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What image does your church give?

By Stephen Matthews | 28 September 2013

We are all aware of the scrutiny that charities in general including churches are coming under from many sectors of society. Whether a general perception that the church is simply “after your money”, to an increasingly cynical media reporting stories that embarrass churches and their leaders, both the substance of what we do as churches and the image that we portray continues to be important for the reputation of church and Kingdom.


Money has power far beyond its intrinsic value. It was Jesus himself that elevated money to the status of an alternative god when he said that we can’t serve both God and money. Accepting its power and considering the teaching of 2 Corinthians 8 and 9, to protect the reputation of the church and by implication of Christ himself is a good place to start.


No leadership team sets out to bring down the reputation of the church, but that image is either enhanced or diminished by the substance of what the church does, what happens within its buildings and how it carries itself in the community. For example, what impression is created if the building from which the church operates is used for activities that do not support the charitable purpose of the church? We have been aware of church premises being used to run private businesses or as a base for political pressure groups which give the impression that they are operated by the church and share its values.


Similarly where the church is involved in legitimate business activities, how it chooses to operate these businesses is important. A poor level of service; poor customer relations; poor employee morale; all reflect badly on the church and serve to feed some of society’s cynicism. Where the church does have legitimate business relationships with the community these should, as far as possible, reflect the image of integrity, generosity and service exemplified by Christ, recognising that there will be times when they may not.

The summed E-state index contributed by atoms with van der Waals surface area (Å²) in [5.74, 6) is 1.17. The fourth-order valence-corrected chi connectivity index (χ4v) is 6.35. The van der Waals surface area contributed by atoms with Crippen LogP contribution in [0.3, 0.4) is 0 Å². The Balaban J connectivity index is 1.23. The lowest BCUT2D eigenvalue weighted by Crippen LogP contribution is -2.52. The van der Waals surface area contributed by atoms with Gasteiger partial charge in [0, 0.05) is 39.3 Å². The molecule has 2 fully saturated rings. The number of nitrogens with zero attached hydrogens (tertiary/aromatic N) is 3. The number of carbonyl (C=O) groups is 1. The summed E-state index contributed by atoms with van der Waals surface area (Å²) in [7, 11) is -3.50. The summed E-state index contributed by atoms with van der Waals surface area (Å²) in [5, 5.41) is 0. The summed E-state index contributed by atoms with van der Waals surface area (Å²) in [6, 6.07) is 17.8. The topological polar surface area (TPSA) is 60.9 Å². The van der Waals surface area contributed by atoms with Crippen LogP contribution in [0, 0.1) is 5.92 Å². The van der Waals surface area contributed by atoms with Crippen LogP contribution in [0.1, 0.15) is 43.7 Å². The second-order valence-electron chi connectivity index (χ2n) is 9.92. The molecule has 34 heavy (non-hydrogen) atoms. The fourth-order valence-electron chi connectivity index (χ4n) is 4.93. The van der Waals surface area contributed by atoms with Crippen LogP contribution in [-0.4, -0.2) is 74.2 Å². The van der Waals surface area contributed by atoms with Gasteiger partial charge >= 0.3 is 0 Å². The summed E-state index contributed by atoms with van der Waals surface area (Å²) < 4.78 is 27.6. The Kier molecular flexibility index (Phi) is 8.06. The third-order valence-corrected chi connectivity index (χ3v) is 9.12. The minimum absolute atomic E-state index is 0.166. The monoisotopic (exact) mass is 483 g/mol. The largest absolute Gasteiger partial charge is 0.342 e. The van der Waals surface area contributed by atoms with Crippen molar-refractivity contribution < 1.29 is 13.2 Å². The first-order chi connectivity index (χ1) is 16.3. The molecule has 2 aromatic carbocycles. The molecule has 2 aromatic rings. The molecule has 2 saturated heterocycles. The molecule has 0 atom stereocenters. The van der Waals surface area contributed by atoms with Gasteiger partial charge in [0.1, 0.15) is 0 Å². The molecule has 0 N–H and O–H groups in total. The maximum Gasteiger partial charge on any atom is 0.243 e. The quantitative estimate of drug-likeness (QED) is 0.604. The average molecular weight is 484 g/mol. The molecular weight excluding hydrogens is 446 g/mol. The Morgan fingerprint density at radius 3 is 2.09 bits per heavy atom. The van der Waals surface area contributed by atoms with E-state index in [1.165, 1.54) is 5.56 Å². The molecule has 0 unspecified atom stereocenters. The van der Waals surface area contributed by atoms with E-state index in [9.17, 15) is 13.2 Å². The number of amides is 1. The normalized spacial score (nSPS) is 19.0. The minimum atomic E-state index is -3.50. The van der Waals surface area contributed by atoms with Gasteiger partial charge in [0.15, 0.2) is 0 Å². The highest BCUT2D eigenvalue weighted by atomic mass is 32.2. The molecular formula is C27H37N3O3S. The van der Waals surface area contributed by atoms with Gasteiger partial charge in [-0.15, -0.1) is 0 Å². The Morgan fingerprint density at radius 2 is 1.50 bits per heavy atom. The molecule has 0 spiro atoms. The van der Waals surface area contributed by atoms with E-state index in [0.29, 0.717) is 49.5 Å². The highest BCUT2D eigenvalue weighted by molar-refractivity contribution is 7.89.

An additional level of awareness should be brought to bear where it is the church leaders themselves that are involved in the money making ventures. This is not limited to their own separate businesses but extends to activities where there is an overlap with their church responsibilities. For example, this may occur when the leader’s family owns the church building and seeks to rent it for non-church related activities during the week or where the intellectual property rights that attach to sermons and songs which start out as kingdom enhancing can become a conflict of interest and create tension when subsequently they are used as a source of income to a church leader.


Some conflicts of interest can be obvious e.g. appointing a building firm owned by a church trustee to work on a church building project, and of course we need to be conscious to limit these, but other conflicts consist of many small things which in and of themselves may not cause concern, but when put together to form a bigger picture portray the church in a less than generous light.


Ever thought what image your church might be giving?


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